19 Mar Suze Orman Recommends Bankrupting Retiree – Without The Benefits
Bankruptcy is a last resort of course. But it is an option. Paying back debt when you barely have enough money to survive is usually a horrible alternative.
Unless you are Suze Orman. Ms. Orman styles herself as a financial adviser to every day folks. And Oprah Winfrey has given her a column on the O website. But Ms. Orman sounds more and more like she works for the credit industry, not you.
In her March, 2012 on-line column, she posted a Q&A response which makes consumer advocates — and anyone who actually cares about their elderly family — scream.
The question was asked how to help an 81-year old woman with $8,000 of credit card debt and only $600/mo of Social Security income get out of debt.
I can think of a few ways to deal with it. First, the lady could probably file bankruptcy. If she has no non-exempt assets, that would be a very simple case. But, second, she may not need to consider even that. If she has no assets and no other income, she is judgment-proof and would not need to file bankruptcy to avoid the debt. The creditors could not seize her Social Security for payment, for example. And I suspect there are other options available to her.
The one answer I would not suggest for someone with that much debt compared to their income — $8,000 for a person earning only $600/mon is like Orman facing an $8 million debt — would be to try to pay it off. But that’s what Suze said.
As she pointed out, “It’s fruitless to try to talk your way out of this; the card issuer has every right to expect repayment.”
This doesn’t really come as a surprise to some of us. My colleague Susanne Robicsek, a Charlotte NC Bankruptcy Attorney, wrote about Suze and why her advise isn’t to be blindly followed in What Suze Orman Doesn’t Understand (About Bankruptcy) on the Bankruptcy Law Network, as did Kansas City Mo attorney Rachel Foley and Greenville SC attorney Dana Wilkinson.
For someone like Orman who ought to know that Social Security is protected from creditor collection action — so the creditor may have a “right to expect payment” but the consumer has the right to refuse to pay from those funds too — it shows she’s not even trying to help. She just doles out credit industry-approved guidance. Whether it would help, do more harm than good or is even feasible in the real world doesn’t seem to matter sometimes.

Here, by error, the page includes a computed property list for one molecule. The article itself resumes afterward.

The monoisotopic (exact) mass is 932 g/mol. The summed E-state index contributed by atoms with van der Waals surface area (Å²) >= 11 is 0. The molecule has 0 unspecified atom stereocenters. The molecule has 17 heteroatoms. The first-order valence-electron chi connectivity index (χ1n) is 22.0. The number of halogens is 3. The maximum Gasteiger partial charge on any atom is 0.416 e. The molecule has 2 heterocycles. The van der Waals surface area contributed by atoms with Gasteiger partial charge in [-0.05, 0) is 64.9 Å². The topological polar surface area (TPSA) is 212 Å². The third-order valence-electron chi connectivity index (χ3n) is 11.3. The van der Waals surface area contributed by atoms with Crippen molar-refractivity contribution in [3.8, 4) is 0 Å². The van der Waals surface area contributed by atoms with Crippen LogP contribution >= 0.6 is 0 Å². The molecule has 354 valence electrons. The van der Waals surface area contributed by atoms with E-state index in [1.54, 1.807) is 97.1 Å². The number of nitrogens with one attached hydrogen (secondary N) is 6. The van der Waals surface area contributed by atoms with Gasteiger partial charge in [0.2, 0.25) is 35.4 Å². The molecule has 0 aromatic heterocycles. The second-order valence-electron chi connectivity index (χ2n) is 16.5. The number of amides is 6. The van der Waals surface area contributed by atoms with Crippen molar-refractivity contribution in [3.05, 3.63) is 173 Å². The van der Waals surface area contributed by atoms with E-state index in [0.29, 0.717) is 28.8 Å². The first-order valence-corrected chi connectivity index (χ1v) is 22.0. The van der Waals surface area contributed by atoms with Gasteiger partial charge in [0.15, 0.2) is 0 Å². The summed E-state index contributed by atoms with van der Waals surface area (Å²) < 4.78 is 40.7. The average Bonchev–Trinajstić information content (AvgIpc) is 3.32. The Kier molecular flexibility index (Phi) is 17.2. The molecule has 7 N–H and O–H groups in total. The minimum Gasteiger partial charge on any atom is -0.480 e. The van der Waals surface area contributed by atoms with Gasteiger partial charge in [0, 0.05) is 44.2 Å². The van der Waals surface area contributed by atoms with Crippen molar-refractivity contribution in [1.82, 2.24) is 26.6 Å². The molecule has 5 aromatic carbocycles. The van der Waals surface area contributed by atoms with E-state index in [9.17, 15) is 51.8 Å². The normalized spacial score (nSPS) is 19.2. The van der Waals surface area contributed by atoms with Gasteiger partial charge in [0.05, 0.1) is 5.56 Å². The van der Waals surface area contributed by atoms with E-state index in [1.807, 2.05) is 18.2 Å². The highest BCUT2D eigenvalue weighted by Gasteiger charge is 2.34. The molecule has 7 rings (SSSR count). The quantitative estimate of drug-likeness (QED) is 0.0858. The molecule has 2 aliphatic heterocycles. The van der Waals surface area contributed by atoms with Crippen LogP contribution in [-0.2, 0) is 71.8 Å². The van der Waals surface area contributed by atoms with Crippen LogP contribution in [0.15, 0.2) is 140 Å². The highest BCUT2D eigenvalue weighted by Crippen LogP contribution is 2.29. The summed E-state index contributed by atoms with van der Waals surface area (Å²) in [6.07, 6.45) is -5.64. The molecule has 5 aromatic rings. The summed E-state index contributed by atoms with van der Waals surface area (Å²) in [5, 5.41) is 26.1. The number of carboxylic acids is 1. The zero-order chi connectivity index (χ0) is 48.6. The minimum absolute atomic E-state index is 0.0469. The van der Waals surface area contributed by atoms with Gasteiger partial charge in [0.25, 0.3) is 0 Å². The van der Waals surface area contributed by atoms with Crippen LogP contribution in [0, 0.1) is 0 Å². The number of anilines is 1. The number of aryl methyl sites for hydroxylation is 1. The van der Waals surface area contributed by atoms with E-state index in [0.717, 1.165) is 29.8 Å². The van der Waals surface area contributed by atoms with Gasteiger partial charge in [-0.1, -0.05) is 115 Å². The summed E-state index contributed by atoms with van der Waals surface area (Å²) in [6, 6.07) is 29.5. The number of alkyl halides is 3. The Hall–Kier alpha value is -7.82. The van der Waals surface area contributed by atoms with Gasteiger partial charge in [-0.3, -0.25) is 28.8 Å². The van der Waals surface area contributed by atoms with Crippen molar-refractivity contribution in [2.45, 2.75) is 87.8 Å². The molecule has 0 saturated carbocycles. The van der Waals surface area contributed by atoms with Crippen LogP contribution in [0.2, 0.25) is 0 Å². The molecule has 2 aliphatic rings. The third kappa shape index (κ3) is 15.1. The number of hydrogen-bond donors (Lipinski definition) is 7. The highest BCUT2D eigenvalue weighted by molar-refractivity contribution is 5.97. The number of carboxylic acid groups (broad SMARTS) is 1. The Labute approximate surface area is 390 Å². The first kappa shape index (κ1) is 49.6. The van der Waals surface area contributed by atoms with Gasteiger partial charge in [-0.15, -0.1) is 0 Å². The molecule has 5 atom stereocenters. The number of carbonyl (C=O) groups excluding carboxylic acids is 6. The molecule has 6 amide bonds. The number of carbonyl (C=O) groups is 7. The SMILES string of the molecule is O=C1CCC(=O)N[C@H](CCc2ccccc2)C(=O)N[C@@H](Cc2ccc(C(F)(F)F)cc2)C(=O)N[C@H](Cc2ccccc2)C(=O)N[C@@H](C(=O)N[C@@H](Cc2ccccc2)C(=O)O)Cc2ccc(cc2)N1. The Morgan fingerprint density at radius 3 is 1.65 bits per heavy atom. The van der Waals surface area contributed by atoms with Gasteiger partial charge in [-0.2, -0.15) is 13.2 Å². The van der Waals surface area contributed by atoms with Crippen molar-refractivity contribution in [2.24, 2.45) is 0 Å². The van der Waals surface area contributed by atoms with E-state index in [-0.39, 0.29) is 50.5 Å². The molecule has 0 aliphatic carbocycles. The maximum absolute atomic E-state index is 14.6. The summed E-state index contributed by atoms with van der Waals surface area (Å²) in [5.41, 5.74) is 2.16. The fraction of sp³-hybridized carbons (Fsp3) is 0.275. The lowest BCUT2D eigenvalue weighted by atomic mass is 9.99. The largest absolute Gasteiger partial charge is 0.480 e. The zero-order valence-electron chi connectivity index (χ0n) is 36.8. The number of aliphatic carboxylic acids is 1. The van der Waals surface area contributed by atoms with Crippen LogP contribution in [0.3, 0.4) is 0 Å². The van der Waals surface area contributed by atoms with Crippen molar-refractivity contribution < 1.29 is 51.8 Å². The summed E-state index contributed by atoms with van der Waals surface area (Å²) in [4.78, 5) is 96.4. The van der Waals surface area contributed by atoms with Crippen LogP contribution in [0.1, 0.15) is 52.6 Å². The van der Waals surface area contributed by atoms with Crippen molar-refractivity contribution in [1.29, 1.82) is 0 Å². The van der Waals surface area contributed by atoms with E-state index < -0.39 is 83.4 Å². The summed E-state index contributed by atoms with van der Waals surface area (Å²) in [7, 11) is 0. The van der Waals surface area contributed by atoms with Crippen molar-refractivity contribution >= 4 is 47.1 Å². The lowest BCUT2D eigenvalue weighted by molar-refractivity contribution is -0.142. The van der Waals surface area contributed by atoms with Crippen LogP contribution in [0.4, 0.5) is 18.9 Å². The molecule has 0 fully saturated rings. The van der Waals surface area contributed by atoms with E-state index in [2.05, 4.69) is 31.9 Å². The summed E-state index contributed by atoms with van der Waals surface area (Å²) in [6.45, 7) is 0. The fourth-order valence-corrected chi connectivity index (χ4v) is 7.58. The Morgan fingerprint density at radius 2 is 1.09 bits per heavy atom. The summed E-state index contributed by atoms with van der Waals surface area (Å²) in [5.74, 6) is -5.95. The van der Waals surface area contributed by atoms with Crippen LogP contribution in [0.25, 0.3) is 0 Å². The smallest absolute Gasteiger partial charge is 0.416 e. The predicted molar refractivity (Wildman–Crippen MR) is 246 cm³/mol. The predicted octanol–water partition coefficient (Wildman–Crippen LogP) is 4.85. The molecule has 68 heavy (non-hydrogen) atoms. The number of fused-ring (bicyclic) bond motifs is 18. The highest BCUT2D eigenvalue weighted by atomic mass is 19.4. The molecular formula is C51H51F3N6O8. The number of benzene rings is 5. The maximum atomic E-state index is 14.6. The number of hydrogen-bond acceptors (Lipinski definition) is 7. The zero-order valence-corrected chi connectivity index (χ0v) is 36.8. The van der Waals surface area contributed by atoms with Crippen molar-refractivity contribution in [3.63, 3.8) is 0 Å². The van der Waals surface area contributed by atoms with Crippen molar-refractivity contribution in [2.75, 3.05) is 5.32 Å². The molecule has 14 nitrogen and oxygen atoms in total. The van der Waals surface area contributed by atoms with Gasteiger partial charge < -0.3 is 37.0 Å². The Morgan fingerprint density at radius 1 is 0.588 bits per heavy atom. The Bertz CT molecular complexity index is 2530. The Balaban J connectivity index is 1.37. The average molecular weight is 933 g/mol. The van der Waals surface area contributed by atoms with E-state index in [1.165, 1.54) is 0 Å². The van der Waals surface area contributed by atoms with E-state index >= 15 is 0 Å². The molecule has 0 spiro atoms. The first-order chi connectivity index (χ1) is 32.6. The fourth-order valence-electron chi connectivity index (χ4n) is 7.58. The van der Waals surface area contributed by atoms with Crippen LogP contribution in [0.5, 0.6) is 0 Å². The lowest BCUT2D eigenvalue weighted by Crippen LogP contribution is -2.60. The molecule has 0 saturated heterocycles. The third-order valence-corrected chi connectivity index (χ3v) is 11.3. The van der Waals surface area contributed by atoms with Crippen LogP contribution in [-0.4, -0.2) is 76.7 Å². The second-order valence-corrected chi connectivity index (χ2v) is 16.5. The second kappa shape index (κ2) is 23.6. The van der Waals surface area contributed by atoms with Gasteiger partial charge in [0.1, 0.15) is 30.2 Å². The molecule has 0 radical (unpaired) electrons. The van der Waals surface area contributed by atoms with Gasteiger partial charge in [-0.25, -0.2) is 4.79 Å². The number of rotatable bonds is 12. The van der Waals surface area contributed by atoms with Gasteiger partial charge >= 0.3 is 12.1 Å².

Indeed, Orman not only suggested that the elderly woman divert her pittance to repaying debt, she suggested she use more debt to get out of debt. She recommended they track down a low or no-interest card she could open and transfer the balances to. Without saying it, the next step is likely to need to open another account, rinse, and repeat. That’s a gamble and it puts keeping a good credit score over paying for the basics of life. But she never hints at any other option but repayment.
In fact, Orman simply used the elderly woman’s circumstance as a way of pitching the concept of “card kiting” as viable repayment tool for anyone in debt (and to lecture us — but not the industry — about the evils of cash advance financing).
This is an easy scenario to address if you have the consumer’s interests at heart — We already know the credit industry lost that money. It’s gone. Sometimes the only way to make them admit it is to file bankruptcy. But one way or the other, only the most ruthless creditor-oriented adviser would tell an elderly woman in such straits to find a way to repay that debt and never mention non-payment or, heaven forbid!, bankruptcy.
So what does that say about Suze Orman? Who does she really work for? And what does it say about Oprah’s O Magazine, that it would feature this advice as “Suze’s Best Advice on Getting Out of Debt.”
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